Welcome to the third of my detailed London Coffee Festival Saturday Supplements. If you want to know what I made of the festival as a whole, take a look at my round-up. In this series, I’ll be covering individual aspects of the festival. In the first two instalments I’ve looked at all the interesting coffee kit that I came across and written about my coffee experiences. Now it’s the turn of something quite special.
I’ve recently returned from the Pacific Northwest, where I had the pleasure of visiting the likes of Portland’s Either/Or, with its espresso and beverage flights, and Seattle’s Slate Coffee Roasters where I had an amazing, one-on-one coffee tasting flight. To follow that up, I want to tell you about one of the highlights of this year’s Coffee Festival, the excellent La Cimbali sensory sessions.
Located in the main hall, about halfway up on the left-hand side, La Cimbali has always brought innovative ideas to the London Coffee Festival, but this year it surpassed itself with its sensory sessions. These highlighted the impact of taste (and our other senses) on how we perceive coffee and on how the way we prepare coffee can radically change our perceptions.
You can read all about the sensory sessions after the gallery.
The sensory sessions were designed for a maximum of six people and, much like the coffee tasting flight at Slate in Seattle, it took you through a range of different coffee and taste experiences. Led by Rob, La Cimbali’s coffee specialist, and ably assisted by head barista, old friend Matt (of the much-missed Poppy Mae), and their colleague Sarah, the sessions were inspired by Rob’s experiences with beer flights and, in particular, by a coffee tasting flight he had in Portland’s Coffeehouse Northwest.
The same coffee, an Ethiopian Yukaro Limu, was prepared four different ways to illustrate how the preparation method can change the coffee’s taste. I sat in on one of the sessions, perching at the end of the bar rather than taking the place of a paying festival-goer.
Before starting, Rob got us thinking about how we taste and perceive coffee. He had us hold our noses and place a crystalline substance on our tongues. It tasted just like refined, white sugar. However, on releasing our noses, we suddenly realised it was cinnamon, our perception changing as soon as we could smell as well as taste.
Next we had to taste five clear solutions, representing five elements of taste: sweet, salt, bitter and two acids, malic and citric. The idea was to determine which was which. Of the six people, one got all five right, one got just two and the other four got three out of the five. The most common mistake was getting the acids switched round. I didn’t take part, but suspect I wouldn’t have done well: the salt was obvious, but the others tasted very similar to me!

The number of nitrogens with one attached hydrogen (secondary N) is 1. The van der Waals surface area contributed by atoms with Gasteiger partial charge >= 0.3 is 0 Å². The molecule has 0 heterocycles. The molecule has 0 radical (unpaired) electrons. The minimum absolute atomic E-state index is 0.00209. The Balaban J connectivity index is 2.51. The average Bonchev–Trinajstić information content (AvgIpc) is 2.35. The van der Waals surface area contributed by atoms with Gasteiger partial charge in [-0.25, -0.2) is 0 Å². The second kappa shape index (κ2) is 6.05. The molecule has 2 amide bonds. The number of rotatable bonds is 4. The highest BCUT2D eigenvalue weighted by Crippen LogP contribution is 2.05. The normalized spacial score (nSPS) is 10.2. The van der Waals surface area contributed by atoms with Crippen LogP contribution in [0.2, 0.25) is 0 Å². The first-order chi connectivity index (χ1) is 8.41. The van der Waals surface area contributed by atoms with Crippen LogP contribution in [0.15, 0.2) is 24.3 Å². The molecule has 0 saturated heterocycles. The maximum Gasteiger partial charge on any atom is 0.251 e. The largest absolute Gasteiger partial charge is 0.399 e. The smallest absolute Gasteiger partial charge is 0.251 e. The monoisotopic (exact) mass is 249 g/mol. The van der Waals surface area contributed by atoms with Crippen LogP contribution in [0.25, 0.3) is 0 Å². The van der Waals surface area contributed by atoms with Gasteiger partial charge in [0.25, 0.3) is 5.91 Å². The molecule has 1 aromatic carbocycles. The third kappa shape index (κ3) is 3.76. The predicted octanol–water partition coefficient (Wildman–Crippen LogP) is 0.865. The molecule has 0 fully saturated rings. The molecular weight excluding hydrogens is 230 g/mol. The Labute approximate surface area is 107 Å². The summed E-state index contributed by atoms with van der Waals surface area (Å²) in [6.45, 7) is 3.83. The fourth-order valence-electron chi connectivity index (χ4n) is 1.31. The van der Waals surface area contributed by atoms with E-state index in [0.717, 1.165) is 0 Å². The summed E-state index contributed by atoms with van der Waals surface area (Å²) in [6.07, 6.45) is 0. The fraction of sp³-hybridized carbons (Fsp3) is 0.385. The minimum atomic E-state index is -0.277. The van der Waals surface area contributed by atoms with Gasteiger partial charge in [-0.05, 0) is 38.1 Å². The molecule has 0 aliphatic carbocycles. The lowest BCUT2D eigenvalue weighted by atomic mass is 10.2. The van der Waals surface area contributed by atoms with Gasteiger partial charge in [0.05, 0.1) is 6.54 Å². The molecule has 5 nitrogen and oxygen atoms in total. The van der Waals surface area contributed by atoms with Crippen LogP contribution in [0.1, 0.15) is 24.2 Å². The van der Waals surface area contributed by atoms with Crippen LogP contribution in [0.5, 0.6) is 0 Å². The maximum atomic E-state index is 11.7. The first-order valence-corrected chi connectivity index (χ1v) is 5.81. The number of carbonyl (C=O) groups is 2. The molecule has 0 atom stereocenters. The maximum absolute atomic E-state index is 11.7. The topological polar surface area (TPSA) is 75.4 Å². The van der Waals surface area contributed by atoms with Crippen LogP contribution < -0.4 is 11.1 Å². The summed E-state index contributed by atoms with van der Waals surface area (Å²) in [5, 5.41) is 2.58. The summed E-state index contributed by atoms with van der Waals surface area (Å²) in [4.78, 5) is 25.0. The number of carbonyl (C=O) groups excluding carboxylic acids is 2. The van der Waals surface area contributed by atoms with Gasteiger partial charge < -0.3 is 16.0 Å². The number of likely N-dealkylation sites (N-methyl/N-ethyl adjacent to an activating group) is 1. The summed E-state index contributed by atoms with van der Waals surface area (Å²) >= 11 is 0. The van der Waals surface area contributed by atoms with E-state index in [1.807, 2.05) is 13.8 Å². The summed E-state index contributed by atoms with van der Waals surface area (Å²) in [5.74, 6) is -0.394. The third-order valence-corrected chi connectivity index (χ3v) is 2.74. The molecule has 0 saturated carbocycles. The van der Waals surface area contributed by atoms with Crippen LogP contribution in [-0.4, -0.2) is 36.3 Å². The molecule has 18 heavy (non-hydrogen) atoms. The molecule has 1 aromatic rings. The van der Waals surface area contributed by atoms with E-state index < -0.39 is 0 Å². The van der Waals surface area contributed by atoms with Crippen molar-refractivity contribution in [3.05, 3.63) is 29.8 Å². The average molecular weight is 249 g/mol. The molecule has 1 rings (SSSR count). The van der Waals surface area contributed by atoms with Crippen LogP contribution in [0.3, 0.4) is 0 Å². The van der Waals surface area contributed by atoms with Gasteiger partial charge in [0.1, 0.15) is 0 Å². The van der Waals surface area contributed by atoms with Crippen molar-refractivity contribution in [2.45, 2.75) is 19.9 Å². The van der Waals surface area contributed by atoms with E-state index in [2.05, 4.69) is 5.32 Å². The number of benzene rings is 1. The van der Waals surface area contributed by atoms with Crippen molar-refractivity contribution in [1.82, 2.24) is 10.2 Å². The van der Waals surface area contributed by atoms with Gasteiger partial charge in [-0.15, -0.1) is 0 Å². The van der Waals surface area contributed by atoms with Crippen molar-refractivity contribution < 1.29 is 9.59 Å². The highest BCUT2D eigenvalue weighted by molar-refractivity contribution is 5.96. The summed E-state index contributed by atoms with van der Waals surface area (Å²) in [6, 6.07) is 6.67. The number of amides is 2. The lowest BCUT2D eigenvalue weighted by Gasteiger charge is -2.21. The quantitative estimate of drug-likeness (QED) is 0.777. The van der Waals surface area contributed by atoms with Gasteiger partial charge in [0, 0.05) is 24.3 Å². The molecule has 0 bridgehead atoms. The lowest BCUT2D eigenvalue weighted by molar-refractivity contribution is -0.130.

We started on the coffee with a simple espresso shot. This was bright and fruity, unsurprising for an Ethiopian espresso. After a soda back palette cleanser, we moved onto a second espresso, this time using pressure-profiling to vary the extraction. Served in a whiskey nosing glass to accentuate its smell, it was far more acidic than the “simple” espresso shot.
After a different soda back, we moved onto the third preparation method, another espresso, this time extracted at 8 bars of pressure (espresso is normally extracted at 9 bar). It was then cooled in a bath of iced-water, resulting in a drink very different from the first two. Tasting much more tea-like, it had elements of cold brew to it, although much more drinkable. We also tried it with a twist of orange, which had the effect of lifting up the flavour of the coffee.
For the final round, we moved from espresso to filter, the syphon to be precise. This produced a very different, much less intense, coffee. We paired this with a caramel palette cleanser which, as before, really lifted up the coffee.
Although exactly the same bean and the same roast, each of the four preparation methods produced a markedly different drink, which even my notoriously-undiscerning palette could distinguish between. For the record, I much preferred (and would have happily drunk) the straight espresso shot and the syphon, while not much caring for the other two!
Thanks to Rob and his team for letting me sit in on what was an eye-opening (palette-broadening?) experience. Hopefully La Cimbali will run the sensory sessions in future years. If it does, be sure you try one!
June 2017: See what happened when I attended La Cimbali’s coffee & whisky pairing at the 2017 London Coffee Festival.
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